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Endoscopy III
PWE-223 Gastroenterology investigations for iron deficiency anaemia (IDA) in patients with acute coronary syndrome awaiting cardiac interventions. How good are our cardiology colleagues?
  1. Z U Rahman1,
  2. M Mansoor1,
  3. T Hamid2,
  4. O Latif1,
  5. S Campbell1
  1. 1Department of Gastroenterology, Manchester royal infirmary, Manchester, UK
  2. 2Department of Cardiology, Manchester royal infirmary, Manchester, UK

Abstract

Introduction Anaemia is associated with increased risk of morbidity and mortality in patients with ischaemic heart disease (IHD) and heart failure. Incidental anaemia in patients awaiting coronary interventions is common particularly in our elderly populations. Currently there are no clear guidelines how to investigate these patients. The elderly patients have a higher RR of having occult GI malignancy and endoscopy is the gold standard to identify early disease. Majority of the physicians refer patients with anaemia to gastroenterologists routinely to exclude GI pathology. Endoscopic investigations are however not without complications and generally contraindicated during acute coronary syndrome.

Methods This is a retrospective analysis of patients with anaemia admitted with acute coronary syndrome to our hospital. Information was collected from patient records and endoscopy reporting database over a period of 2 years (January 2009–December 2010). We analysed all the investigations, outcomes/diagnosis of these patients. The data were analysed by Standard statistical methods.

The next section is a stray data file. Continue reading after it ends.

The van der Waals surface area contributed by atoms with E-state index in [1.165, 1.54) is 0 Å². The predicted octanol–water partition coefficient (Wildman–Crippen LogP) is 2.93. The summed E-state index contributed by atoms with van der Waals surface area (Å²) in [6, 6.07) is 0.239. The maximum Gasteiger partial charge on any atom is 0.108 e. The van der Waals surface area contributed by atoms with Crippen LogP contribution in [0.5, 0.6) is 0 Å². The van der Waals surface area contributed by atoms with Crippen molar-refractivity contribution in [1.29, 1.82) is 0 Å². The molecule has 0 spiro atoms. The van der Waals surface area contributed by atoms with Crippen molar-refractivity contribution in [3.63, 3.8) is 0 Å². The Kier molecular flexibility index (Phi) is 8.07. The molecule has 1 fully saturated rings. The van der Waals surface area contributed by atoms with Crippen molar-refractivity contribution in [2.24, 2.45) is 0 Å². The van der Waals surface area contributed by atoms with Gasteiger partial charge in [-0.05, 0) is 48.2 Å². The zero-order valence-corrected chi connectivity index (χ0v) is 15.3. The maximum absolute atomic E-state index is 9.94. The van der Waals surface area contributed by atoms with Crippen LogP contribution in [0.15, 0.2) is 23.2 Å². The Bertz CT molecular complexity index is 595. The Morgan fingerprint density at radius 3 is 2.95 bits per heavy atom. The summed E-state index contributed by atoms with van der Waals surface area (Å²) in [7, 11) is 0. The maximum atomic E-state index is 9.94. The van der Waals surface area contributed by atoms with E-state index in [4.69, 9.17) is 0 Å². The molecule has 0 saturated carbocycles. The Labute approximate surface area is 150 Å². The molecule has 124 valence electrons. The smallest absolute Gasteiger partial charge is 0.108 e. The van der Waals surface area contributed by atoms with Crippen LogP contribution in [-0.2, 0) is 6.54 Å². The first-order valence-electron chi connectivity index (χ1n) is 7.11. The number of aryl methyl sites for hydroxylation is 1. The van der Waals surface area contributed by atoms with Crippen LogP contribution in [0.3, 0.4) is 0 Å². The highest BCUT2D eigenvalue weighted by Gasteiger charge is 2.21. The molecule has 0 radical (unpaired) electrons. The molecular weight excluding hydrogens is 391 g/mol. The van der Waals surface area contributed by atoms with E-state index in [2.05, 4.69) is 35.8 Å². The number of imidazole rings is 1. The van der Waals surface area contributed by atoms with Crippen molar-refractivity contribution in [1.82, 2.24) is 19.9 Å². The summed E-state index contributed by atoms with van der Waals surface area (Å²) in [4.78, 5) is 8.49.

Results A total of 230 patients were identified by the coding department with anaemia and IHD who were admitted over a period of 24 months. However, only 61 (26.5%) patients were investigated for anaemia. The mean age was 70±19 years with 77% (47/61) were more than 60 years of age. Serum Ferritin was checked in only 50% (31/61) of these patients before referral, out of which 71% (22/31) patients had low levels. Coeliac serology was done in only 5% (3/61) patients, which was normal. 75.5% (46/61) of the referred patients underwent Oesophagogastroduodenoscopy (OGD), 13.04% (6/46) had non-erosive gastritis and 8.69% had peptic ulcer. Others had angiodysplasia, gastric erosions, gastric polyps and hiatus hernia in 4.3% each. OGD was normal in the rest; none had cancer or active bleeding. Colonoscopy was performed in 54.09% (33/61) patients and CT colonogram in 5%. Colorectal cancer was found 8.33% (3/36) patients, benign polyps in 5.55% and diverticulosis in 22%.

Conclusion A large number (73%; 169/230) of the anaemic patients with IHD were not referred to rule out gastrointestinal cause of anaemia. Coeliac serology is poorly checked by the Cardiologists. The prevalence of colorectal cancer was high that is, 8.33% in the small proportion of those referred. We suggest appropriate screening and thorough evaluation of anaemia in cardiology setting. This can be done by following British Society of Gastroenterology guidelines for investigation of iron deficiency anaemia. Education of colleagues would be of paramount importance in optimising appropriate referral practice.

Competing interests None declared.

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